Advertisement

Extended debt moratorium may hurt rural banks

Font Size

RURAL BANKS will likely take a hit if the proposed suspension of loan payments will be extended anew as debt payments are crucial to the capital levels of smaller lenders.

After the lawmakers working on the Bayanihan II bill agreed to settle for a 60-day moratorium last week, Rural Bankers Association of the Philippines (RBAP) President Elizabeth Carlos-Timbol warned a longer or even a 15-day grace period may already be “too much to handle” for small banks.

“Let us not disregard the fact that prolonging the grace period for another 60 days will certainly have adverse effects on the rural banking industry with almost four million loan borrowers as most rural banks are family-owned, small organizations that primarily rely on their borrowers’ payments for their capitalization,” Ms. Timbol said via text message on Sunday.

“Another extension of 15-30 days grace period is already too much to handle for rural banks,” she added.

She said the proposed measure could affect the capacity of rural banks to expand their loans to micro-, small- and medium-sized enterprises (MSMEs) and farmers.

Advertisement

“This may also weaken or even damage the confidence of the depositors when banks could no longer service their withdrawals. RBAP is hoping that legislators will also take into consideration the plight of the rural banks before making decisions,” she said.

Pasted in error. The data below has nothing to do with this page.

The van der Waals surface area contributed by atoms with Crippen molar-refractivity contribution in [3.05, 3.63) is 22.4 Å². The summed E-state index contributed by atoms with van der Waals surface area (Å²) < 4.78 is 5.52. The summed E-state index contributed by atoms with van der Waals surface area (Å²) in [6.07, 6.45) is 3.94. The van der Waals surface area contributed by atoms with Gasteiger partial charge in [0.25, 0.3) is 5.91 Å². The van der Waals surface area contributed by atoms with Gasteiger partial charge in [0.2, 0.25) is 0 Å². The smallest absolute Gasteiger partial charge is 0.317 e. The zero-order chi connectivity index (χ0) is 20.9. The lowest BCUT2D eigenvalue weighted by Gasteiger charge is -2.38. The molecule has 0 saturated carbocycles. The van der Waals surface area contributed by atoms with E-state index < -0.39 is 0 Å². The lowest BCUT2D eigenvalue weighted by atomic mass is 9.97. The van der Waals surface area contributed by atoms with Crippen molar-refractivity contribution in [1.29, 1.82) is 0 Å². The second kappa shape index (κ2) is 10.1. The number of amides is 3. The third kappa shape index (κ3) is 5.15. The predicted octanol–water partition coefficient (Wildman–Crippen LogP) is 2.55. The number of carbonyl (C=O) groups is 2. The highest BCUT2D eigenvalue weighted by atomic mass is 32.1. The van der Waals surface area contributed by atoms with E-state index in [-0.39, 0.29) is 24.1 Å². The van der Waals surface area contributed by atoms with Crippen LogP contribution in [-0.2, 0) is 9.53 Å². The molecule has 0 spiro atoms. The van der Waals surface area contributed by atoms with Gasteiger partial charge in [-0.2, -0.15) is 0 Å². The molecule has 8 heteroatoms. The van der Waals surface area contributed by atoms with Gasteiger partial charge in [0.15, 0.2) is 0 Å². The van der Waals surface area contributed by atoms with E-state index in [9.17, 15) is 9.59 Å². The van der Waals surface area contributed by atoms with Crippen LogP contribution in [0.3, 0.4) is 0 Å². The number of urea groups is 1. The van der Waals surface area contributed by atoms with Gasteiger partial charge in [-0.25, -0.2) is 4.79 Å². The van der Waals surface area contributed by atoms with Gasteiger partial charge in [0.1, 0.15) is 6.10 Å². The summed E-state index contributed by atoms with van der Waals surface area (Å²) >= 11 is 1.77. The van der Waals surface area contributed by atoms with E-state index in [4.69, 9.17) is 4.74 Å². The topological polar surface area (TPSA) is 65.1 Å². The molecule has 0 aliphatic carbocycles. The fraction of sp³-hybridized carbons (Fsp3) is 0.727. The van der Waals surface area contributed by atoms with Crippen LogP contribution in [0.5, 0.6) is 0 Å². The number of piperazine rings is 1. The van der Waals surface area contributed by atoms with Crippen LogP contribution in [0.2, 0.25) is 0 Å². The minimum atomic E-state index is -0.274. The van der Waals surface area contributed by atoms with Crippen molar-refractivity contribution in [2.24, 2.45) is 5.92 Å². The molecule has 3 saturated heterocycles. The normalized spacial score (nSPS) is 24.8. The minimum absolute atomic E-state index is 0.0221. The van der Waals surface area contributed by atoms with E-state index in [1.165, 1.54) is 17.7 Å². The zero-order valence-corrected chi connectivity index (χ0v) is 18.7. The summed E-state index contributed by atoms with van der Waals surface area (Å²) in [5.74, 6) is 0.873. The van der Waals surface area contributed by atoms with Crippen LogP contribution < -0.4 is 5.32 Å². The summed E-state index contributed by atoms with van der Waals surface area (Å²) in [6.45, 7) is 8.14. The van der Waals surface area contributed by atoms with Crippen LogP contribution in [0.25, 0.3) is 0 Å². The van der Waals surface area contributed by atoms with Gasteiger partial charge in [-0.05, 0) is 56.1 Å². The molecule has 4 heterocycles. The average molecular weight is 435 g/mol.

A Bicameral Conference Committee is currently working to consolidate bills to reconcile two versions of the Bayanihan 2 bill formally known as the Bayanihan to Recover as One Act — Senate Bill No. 1564 and House Bill No. 6593.

Ms. Timbol said rural banks are willing to cooperate with the government in easing the burden of borrowers amid the ongoing pandemic. She said RBAP also backs economic managers’ statement on the adverse impact of a longer grace period.

Finance Secretary Carlos G. Dominguez III has said a “maximum of 45 days (grace period) is better,” while central bank chief Benjamin E. Diokno said the 60-day period is the “second best solution to a complex issue.”

The Management Association of the Philippines also supported the two-month debt relief as a “good compromise” but warned the measure should not be applied to insurance and pre-need companies as this might affect their ability to service claims.

The Insurance Commission said over the weekend it supports the proposed 60-day grace period on life insurance and pre-need premium payments as an alternative to the earlier proposal of a year-long moratorium, warning a one-year suspension could “spell financial danger” for the industry, which is already suffering due to the slowdown in economic activity.

“We firmly believe that this proposed alternative achieves a balancing of interests. The suggestion affords both life insurance and pre-need customers, as well as life insurance and pre-need companies, much needed relief from the adverse economic and financial effects of the COVID-19 pandemic,” Insurance Commissioner Dennis B. Funa said. — B.M. Laforga

Advertisement
Advertisement